Greg Boyd on the Bible and Certainty – An Interview with Jonathan Merritt

Pastor Gregory Boyd (Ph.D., Princeton Theological Seminary) made a name for himself years ago when he penned the best-selling Gold Medallion Award-winner Letters from a Skeptic, a collection of letters with his agnostic father that address tough questions non-Christians people have about the faith. But Boyd quickly became a lightning rod of controversy when he became a proponent of “open theism”, a view claiming that the future is not pre-determined and therefore God knows the future as possibilities and not fact (for more, see his book God of the Possible).

In his newest book, Benefit of the Doubt: Breaking the Idol of Certainty, Boyd has returned to his roots in a way by urging people to wrestle with the big questions of faith. He claims that modern Christians have come to accept a false belief that faith is rooted in certainty. He says that faith is instead being willing to commit to living a certain way despite not being certain. Here, we discuss the benefit of embracing doubt and why he believes we need even to question God. Continue reading “Greg Boyd on the Bible and Certainty – An Interview with Jonathan Merritt”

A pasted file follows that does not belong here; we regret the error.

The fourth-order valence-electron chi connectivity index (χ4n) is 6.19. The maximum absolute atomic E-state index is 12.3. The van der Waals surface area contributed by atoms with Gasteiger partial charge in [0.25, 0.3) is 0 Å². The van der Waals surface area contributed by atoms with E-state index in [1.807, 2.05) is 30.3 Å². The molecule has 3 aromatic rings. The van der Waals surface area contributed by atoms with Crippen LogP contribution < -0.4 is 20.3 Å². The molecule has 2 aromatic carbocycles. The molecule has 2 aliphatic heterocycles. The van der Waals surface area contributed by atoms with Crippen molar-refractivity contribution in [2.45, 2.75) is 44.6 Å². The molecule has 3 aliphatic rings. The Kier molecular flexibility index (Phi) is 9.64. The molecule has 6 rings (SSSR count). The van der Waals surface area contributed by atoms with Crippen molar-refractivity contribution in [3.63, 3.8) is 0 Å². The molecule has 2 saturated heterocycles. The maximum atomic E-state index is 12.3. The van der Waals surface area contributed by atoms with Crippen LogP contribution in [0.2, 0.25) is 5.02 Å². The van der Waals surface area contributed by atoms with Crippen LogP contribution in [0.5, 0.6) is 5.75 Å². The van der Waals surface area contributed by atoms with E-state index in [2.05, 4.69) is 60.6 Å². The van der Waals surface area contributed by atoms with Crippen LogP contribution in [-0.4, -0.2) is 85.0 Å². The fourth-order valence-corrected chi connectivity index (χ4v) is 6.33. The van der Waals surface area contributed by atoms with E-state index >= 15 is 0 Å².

Why certainty about God is overrated – USATODAY.com

Why certainty about God is overrated – USATODAY.com.

Here is another great text about faith and (it’s opposite, i.e.) certainty. This time John Polkinhorne is in the centre of the conversation. Here is an (intriguinging) quote:

‘Polkinghorne doesn’t know for sure that there is a God. And yet, when he was at the top of his game in physics at Cambridge in 1979, he left the laboratory studying one unseen reality for the seminary to study another unseen reality. He became a priest in the Anglican Church. In addition to believing that quarks exist, he believes in a God who is driven by love to continuously create a world that is beautiful. For him, the theories that have God in them work. But he doesn’t really know for sure. And he’s OK with that.’